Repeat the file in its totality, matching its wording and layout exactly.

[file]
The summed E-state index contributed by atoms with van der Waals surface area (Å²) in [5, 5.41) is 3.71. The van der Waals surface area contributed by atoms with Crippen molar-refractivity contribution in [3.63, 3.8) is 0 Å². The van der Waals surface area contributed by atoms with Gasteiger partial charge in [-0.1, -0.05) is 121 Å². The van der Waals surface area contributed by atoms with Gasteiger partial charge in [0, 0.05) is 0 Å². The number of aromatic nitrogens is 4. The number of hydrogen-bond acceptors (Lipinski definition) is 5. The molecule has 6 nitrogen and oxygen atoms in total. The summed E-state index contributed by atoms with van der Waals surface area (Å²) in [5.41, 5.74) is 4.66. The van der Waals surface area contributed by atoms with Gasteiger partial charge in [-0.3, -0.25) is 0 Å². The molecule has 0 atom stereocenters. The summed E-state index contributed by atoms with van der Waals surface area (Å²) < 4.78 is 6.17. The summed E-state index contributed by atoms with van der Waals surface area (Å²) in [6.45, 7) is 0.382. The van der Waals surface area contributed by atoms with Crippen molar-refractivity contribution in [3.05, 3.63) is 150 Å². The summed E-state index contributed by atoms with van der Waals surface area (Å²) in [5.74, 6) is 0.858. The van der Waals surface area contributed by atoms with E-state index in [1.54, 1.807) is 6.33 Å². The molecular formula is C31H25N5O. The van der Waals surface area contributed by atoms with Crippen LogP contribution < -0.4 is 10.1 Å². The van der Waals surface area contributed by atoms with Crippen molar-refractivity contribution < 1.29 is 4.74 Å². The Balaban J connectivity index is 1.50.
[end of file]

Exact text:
The summed E-state index contributed by atoms with van der Waals surface area (Å²) in [5, 5.41) is 3.71. The van der Waals surface area contributed by atoms with Crippen molar-refractivity contribution in [3.63, 3.8) is 0 Å². The van der Waals surface area contributed by atoms with Gasteiger partial charge in [-0.1, -0.05) is 121 Å². The van der Waals surface area contributed by atoms with Gasteiger partial charge in [0, 0.05) is 0 Å². The number of aromatic nitrogens is 4. The number of hydrogen-bond acceptors (Lipinski definition) is 5. The molecule has 6 nitrogen and oxygen atoms in total. The summed E-state index contributed by atoms with van der Waals surface area (Å²) in [5.41, 5.74) is 4.66. The van der Waals surface area contributed by atoms with Gasteiger partial charge in [-0.3, -0.25) is 0 Å². The molecule has 0 atom stereocenters. The summed E-state index contributed by atoms with van der Waals surface area (Å²) < 4.78 is 6.17. The summed E-state index contributed by atoms with van der Waals surface area (Å²) in [6.45, 7) is 0.382. The van der Waals surface area contributed by atoms with Crippen molar-refractivity contribution in [3.05, 3.63) is 150 Å². The summed E-state index contributed by atoms with van der Waals surface area (Å²) in [5.74, 6) is 0.858. The van der Waals surface area contributed by atoms with E-state index in [1.54, 1.807) is 6.33 Å². The molecular formula is C31H25N5O. The van der Waals surface area contributed by atoms with Crippen LogP contribution < -0.4 is 10.1 Å². The van der Waals surface area contributed by atoms with Crippen molar-refractivity contribution < 1.29 is 4.74 Å². The Balaban J connectivity index is 1.50.